Media outlets have supported the Women’s March since its formation in 2017. However, this year’s march was notably absent from mainstream media platforms. 2019’s march saw 80 events take place across 31 countries. Hundreds of thousands of women took to the streets worldwide to have their voices heard. Social media was flooded with pictures of protesters with their signs at these events. Yet, traditional media coverage seemed to be considerably less than previous years.
The lack of coverage of the event has been linked to an anti-Semitism controversy that currently engulfs the leaders of the Women’s March. Claims of anti-Semitic behaviour have caused sponsors of the event to drop dramatically. While the foundation has been rocked by these allegations, it is important to keep up the momentum of the message behind it going. This article investigates why the march’s message of hope and support for suppressed women is as relevant today, as it has always been.
Gender Pay Gap
According to the Office for National Statistics, the gender pay gap in the UK in 2018 was 8.6 per cent among full- time employees. Though this is considerable improvement on prior investigations, there is still a way to go until women and men are paid the same amount for the same job. Therefore, this march and other protests are platforms for those who feel unjustly treated by their employers, to voice their demands and be heard.
In 2018 after rising protests, over 10,000 companies were forced into publishing their own detailed gender pay gaps. The results clarified the lack of equality amongst the sexes. In every sector of the professional world, men are paid more than women. Construction, Finance and Education bore the largest pay gap between the genders, with gaps exceeding 20 per cent. The battle for equality amongst sexes is one that has developed well in the past few years, but these results indicate there are still some serious questions to be asked about the treatment of women in professional environments.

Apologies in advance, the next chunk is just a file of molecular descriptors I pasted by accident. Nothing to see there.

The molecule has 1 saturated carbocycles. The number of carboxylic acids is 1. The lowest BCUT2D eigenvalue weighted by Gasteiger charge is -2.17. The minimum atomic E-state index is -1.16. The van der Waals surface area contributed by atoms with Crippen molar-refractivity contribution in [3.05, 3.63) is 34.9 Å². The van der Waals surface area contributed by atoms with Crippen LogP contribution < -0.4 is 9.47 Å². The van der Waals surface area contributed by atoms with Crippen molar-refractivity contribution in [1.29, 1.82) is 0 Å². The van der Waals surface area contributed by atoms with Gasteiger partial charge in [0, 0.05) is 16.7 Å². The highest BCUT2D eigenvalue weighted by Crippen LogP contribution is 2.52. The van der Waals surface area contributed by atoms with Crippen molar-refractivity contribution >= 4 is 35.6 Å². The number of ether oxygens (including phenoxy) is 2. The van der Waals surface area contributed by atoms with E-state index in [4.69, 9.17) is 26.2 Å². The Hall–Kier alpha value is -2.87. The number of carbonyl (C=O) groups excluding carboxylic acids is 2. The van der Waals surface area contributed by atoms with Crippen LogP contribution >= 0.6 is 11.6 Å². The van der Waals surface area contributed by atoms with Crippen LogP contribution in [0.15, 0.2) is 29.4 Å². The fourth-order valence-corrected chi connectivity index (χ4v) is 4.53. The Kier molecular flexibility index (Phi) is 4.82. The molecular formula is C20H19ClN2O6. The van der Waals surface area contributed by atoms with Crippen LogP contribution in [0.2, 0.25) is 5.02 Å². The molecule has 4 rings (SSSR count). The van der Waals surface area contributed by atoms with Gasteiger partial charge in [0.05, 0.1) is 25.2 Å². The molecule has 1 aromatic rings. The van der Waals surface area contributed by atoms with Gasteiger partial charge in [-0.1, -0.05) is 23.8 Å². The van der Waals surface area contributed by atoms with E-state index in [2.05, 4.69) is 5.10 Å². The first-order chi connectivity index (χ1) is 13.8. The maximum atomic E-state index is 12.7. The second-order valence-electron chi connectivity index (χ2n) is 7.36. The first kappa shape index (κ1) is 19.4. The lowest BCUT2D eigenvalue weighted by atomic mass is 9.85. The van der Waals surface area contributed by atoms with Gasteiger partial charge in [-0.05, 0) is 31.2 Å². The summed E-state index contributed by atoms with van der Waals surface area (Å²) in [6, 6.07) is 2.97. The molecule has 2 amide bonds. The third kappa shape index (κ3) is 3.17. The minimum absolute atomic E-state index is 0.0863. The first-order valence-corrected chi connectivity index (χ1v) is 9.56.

A Platform for the Previously Suppressed
The feeling of empowerment that comes from the events surrounding the Women’s March is unmistakable. This feeling, in collaboration with on-going campaigns such as #MeToo and Time’s Up, triggers people to speak freely of their experiences with sexual assault and harassment without fear of repercussions. The marches have played a role in creating a safe community in which people from all walks of life can support one another and be free to discuss their experiences, and voice the stories of the oppressed.
Shockingly, it is reported that 137,000 women and young girls in England and Wales have been affected by Female Genital Mutilation. Moreover, there were 5,391 cases of FGM reported in England between 2016 and 2017. This is an uncomfortable truth that is too often overlooked due to its extremity. As a young woman myself, and having had discussions with my peers, it is clear to me that FGM is an issue that as a society we distance ourselves from. One positive thing I have always taken from Women’s Marches and protests, is the participants’ openness to stand up for girls who have had their voices silenced by oppressors. These events enable the stories of the women and girls, who are affected by Female Genital Mutilation, abuse and harassment, to be heard. The voices of these women and girls have, for far too long, been stifled; marches allow their stories to remain at the forefront of discussions.
What happens next?
Creating an environment in which women can voice the injustices that they experience is necessary in working towards achieving gender equality. Though marches alone cannot solve this deeply rooted injustice, they help to keep the issue at the forefront of people’s minds and spread awareness of other causes that may otherwise continue to be taboo. They must, therefore, regenerate and expand regardless of setbacks or controversy.